Smallpox Would Spread Very
Quickly In Modern World
By Suzanne Rostler

NEW YORK (Reuters Health) - If introduced into America or Europe, smallpox would spread rapidly at first, infecting 6 to 12 people for each individual already infected.
As steps were taken to stymie the spread of the disease--including mass vaccination campaigns, restriction of infected individuals' movement and quarantines--the rate of disease spread would fall and eventually be contained.
Nonetheless, "significant epidemics could result, particularly if there were delays in detecting the first cases or in setting up effective public health interventions," Drs. Raymond Gani and Steve Leach of the Centre for Applied Microbiology and Research in Salisbury, UK, write in the December 13th issue of Nature.
Smallpox was eradicated by 1979 and vaccination against the disease gradually ended around the world. But stockpiles of the smallpox virus remain in laboratories in the US, Russia and possibly other nations. Recent fears of bioterrorism have ignited concerns that these stockpiles could be used to introduce the potentially deadly disease into the population, which is at present ill-prepared to deal with a potential outbreak, according to researchers.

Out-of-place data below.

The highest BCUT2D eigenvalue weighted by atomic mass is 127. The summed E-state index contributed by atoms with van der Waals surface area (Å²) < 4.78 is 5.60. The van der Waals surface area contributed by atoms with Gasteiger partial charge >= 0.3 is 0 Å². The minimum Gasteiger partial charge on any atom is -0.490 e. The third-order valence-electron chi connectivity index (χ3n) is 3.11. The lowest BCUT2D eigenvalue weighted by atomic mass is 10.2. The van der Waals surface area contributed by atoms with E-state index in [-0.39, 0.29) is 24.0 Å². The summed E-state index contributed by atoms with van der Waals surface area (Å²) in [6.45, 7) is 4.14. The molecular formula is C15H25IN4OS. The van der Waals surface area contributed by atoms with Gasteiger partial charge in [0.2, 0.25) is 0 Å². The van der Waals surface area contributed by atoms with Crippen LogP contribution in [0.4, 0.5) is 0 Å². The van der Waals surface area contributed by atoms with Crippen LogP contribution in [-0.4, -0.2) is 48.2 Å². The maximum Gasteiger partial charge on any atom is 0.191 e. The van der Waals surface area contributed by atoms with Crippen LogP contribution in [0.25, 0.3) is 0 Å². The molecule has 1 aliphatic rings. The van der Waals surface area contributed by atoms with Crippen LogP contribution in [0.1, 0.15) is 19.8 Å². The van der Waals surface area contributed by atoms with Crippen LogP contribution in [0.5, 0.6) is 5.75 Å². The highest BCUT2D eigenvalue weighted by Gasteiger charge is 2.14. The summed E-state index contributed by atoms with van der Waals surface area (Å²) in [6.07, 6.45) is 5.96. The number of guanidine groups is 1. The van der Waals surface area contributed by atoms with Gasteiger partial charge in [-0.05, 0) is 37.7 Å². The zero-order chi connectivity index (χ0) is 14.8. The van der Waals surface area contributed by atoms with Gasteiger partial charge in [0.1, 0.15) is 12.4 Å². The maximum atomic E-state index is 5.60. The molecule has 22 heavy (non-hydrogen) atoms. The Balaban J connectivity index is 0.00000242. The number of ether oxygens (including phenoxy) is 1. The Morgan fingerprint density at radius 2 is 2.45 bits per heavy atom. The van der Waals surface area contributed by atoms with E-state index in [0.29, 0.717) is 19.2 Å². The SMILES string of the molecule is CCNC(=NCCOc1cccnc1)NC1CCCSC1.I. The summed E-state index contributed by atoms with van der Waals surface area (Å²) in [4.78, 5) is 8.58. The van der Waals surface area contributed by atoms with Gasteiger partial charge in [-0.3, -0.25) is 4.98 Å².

In the US, Health and Human Services Secretary Tommy Thompson announced plans to buy as many as 300 million doses of smallpox vaccine. But several health experts have warned against a national vaccination program, citing potentially serious side effects including as many as 300 deaths.
Other experts argue that once an outbreak has occurred, restricting mass transportation and informing the public about the nature of the outbreak and how to minimize the risk of illness may more effectively prevent the spread of disease than isolating everyone who has been exposed.
The smallpox vaccine can also be used to treat the infection if given in the days immediately after exposure.
The study findings are based on a mathematical model the researchers created to calculate how fast smallpox would spread in Western populations that have little natural immunity and in the absence of public health interventions.
"This helps scope the potential intensity of the public health interventions that might subsequently be needed," Leach told Reuters Health. "The end result would depend on many factors, including the scale and extent of the outbreak, (but) the most important aspect will be that the outbreak will have ended."
SOURCE: Nature 2001;414:748-751.
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